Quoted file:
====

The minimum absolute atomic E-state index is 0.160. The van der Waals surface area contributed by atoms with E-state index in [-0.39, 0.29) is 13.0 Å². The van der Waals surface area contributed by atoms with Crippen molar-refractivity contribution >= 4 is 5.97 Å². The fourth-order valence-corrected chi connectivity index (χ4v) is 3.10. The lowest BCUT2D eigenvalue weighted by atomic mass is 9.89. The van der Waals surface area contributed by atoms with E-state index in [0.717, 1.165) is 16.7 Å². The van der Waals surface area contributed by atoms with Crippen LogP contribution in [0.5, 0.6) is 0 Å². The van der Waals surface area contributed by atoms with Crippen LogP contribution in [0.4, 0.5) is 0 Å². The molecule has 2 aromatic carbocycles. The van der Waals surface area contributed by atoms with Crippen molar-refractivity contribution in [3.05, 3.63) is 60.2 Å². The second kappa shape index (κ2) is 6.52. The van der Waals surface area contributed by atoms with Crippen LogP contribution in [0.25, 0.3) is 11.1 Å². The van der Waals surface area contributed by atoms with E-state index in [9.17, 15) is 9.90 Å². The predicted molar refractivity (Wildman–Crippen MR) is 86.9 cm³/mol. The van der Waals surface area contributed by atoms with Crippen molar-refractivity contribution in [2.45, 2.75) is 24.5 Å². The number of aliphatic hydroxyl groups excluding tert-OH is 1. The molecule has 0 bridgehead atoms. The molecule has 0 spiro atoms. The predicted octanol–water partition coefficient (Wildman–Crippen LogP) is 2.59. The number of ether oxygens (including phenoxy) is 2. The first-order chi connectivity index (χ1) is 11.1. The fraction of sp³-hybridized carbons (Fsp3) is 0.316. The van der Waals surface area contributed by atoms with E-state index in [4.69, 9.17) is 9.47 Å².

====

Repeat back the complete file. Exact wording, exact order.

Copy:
The minimum absolute atomic E-state index is 0.160. The van der Waals surface area contributed by atoms with E-state index in [-0.39, 0.29) is 13.0 Å². The van der Waals surface area contributed by atoms with Crippen molar-refractivity contribution >= 4 is 5.97 Å². The fourth-order valence-corrected chi connectivity index (χ4v) is 3.10. The lowest BCUT2D eigenvalue weighted by atomic mass is 9.89. The van der Waals surface area contributed by atoms with E-state index in [0.717, 1.165) is 16.7 Å². The van der Waals surface area contributed by atoms with Crippen LogP contribution in [0.5, 0.6) is 0 Å². The van der Waals surface area contributed by atoms with Crippen LogP contribution in [0.4, 0.5) is 0 Å². The molecule has 2 aromatic carbocycles. The van der Waals surface area contributed by atoms with Crippen molar-refractivity contribution in [3.05, 3.63) is 60.2 Å². The second kappa shape index (κ2) is 6.52. The van der Waals surface area contributed by atoms with Crippen LogP contribution in [0.25, 0.3) is 11.1 Å². The van der Waals surface area contributed by atoms with E-state index in [9.17, 15) is 9.90 Å². The predicted molar refractivity (Wildman–Crippen MR) is 86.9 cm³/mol. The van der Waals surface area contributed by atoms with Crippen molar-refractivity contribution in [2.45, 2.75) is 24.5 Å². The number of aliphatic hydroxyl groups excluding tert-OH is 1. The molecule has 0 bridgehead atoms. The molecule has 0 spiro atoms. The predicted octanol–water partition coefficient (Wildman–Crippen LogP) is 2.59. The number of ether oxygens (including phenoxy) is 2. The first-order chi connectivity index (χ1) is 11.1. The fraction of sp³-hybridized carbons (Fsp3) is 0.316. The van der Waals surface area contributed by atoms with E-state index in [4.69, 9.17) is 9.47 Å².